Of 56 lesions, there were 8 local failures at a median of 8 months (range: 4–25 months) after SBRT. The median overall survival (OS) was 25 months. By multivariate linear mixed effects model, there was no association between cumulative MLD, Veff, V15Gy, or PTV and change in ALBI at 3 or 6 months following SBRT. Sixteen of 25 patients experienced a change in ALBI grade by 1 or more points at 3 and/or 6 months following SBRT. Thirteen of 25 and 4/25 patients experienced worsening of CP score of ≥1 or ≥2 points at 3 or 6 months following SBRT, respectively. Of the 4 patients with worsening CP, 3/4 patients experienced corresponding worsening of ALBI grade. Of the 16 patients that experienced worsening of ALBI grade of 1 or more points, 11 also experienced a worsening of CP by 1 or more points. The only patients with non-classic RILD were those with an increase of CP score of ≥2 points. No patients experienced liver transaminase elevation meeting criteria for RILD. One patient met criteria for classic RILD by experiencing worsening of alkaline phosphatase to more than twice the upper limit of normal 3 months after SBRT. The same patient experienced a worsening of CP score by 1 point at this time but never a worsening of CP score by 2 points or more. Of patients who received radiation to multiple lesions in a single course, the rate of worsening CP score by ≥1 and ≥2 points was 45% (5/11 patients) and 18% (2/11 patients), respectively. Of patients who received radiation in multiple courses, the rate of worsening CP score by ≥1 and ≥2 points was 57% (8/14 patients) and 14% (2/14 patients), respectively (CP ≥1: p=0.86; CP ≥2: p=1). The following paragraphs detail the 4 patients who experienced worsening of CP score of ≥2 points following SBRT (denoted as patients 1–4). Table 5 displays relevant dosimetric characteristics and ALBI and CP scores of these four patients.

Table 5 Dosimetric Characteristics for the 4 Patients Experiencing an Increase in CP of ≥2 Points


Patients with primary HCC will often present with multiple synchronous lesions or experience recurrent/new intra-hepatic lesions following the initial diagnosis.12–14 Furthermore, SBRT is increasingly used in this population, raising the need to better characterize liver toxicity for patients with multiple targets.37 This paper reports outcomes for 25 patients with multiple primary or recurrent HCC liver tumors treated with SBRT. Four of 25 patients (16%) experienced non-classic RILD by worsening of CP score by 2 points or more following SBRT (3/4 patients at 3 months and 1 patient at 6 months). Three of these 4 patients experienced corresponding worsening in ALBI grade as defined by Johnson et al.38 Sixteen of 25 patients experienced worsening of ALBI grade by 1 or more points at 3 or 6 months following SBRT. Neither cumulative MLD, Veff, V15Gy, nor PTV was associated with worsening liver function as measured by ALBI. Treating multiple lesions in the same course compared to multiple courses separated by time did not appear to lead to higher risk of liver dysfunction.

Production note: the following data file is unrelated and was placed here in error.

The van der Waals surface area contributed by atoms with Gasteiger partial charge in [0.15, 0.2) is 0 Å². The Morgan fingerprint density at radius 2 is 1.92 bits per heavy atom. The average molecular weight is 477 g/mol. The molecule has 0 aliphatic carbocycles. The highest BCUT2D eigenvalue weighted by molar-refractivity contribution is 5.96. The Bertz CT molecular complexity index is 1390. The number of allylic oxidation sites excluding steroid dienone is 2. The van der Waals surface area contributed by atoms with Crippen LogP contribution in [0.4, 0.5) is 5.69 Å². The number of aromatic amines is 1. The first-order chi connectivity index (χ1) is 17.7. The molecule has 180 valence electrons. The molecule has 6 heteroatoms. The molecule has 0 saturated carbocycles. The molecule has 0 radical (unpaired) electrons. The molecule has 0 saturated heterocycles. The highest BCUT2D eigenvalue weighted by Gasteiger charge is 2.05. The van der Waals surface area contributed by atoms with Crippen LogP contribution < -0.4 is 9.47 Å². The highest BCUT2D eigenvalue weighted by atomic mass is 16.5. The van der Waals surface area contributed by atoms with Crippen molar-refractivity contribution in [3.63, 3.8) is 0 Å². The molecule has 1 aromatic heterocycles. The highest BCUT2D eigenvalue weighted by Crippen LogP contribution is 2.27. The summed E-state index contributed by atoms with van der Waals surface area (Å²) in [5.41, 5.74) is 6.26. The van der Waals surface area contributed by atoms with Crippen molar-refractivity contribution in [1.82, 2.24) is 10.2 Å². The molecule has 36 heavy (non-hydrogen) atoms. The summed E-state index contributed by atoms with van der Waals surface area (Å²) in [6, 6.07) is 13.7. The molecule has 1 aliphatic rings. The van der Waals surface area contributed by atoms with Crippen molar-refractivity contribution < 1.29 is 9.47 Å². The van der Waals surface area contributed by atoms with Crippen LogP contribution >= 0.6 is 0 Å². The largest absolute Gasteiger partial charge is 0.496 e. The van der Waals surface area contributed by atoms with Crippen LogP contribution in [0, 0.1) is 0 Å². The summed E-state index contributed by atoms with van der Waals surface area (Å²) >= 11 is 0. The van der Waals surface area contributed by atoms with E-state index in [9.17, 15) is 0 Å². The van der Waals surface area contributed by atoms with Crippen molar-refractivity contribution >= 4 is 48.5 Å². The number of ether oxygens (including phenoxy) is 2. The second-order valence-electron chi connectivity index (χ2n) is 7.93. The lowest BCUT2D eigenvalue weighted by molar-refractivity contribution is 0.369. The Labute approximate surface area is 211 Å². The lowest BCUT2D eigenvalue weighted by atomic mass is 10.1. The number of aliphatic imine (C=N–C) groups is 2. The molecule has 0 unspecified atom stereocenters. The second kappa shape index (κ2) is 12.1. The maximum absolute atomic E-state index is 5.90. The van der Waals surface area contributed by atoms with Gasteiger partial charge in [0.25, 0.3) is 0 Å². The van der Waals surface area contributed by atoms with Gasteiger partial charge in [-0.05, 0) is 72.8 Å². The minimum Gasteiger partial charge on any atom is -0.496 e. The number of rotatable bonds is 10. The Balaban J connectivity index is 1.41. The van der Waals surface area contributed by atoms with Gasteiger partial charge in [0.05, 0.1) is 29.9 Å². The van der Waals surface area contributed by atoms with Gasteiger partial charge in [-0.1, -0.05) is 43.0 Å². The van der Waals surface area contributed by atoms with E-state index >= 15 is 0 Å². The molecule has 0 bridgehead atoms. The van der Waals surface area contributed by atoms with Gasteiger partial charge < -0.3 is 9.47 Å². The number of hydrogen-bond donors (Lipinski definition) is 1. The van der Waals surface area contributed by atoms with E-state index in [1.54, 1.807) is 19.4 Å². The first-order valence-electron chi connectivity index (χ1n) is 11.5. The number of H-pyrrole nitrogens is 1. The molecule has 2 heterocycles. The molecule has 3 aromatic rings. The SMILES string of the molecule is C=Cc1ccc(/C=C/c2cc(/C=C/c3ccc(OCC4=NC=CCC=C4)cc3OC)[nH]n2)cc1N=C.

Rates of worsening liver function following SBRT to multiple targets in this study are similar to other published studies.19–24 However, many of these studies prescribed doses in 5 fractions and to a biologically effective dose lower than the most commonly prescribed dose in this study, 45 Gy in 3 fractions. Additionally, many patients in other studies had liver metastases without cirrhosis. As measured by ALBI, Kimura et al reported rates of rates of liver dysfunction following liver SBRT in a series of 81 patients treated with 4–5 fraction courses of SBRT. They found no statistically significant difference in ALBI following the first versus second course of liver SBRT.20 McDuff et al reported a series in a Western population of 49 patients with 64 tumors that received repeat liver irradiation, with 27 of these patients receiving repeat irradiation with SBRT in 5–6 fractions (others received IMRT or 3DCRT).22 Nineteen of the 49 patients had primary HCC. They reported 2 patients who met criteria for non-classic RILD.22 The study by Eriguchi et al is a retrospective review of toxicity following repeat SBRT for recurrent primary HCC in 52 patients with 148 liver lesions.19 Approximately half their patients were prescribed 54 Gy in 3 fractions (for lesions ≤3 cm). Although they did not report significant worsening of CP scores following the second SBRT course, they did find a significant decline in liver function as measured by modified ALBI at 6, 12, and 24 months.19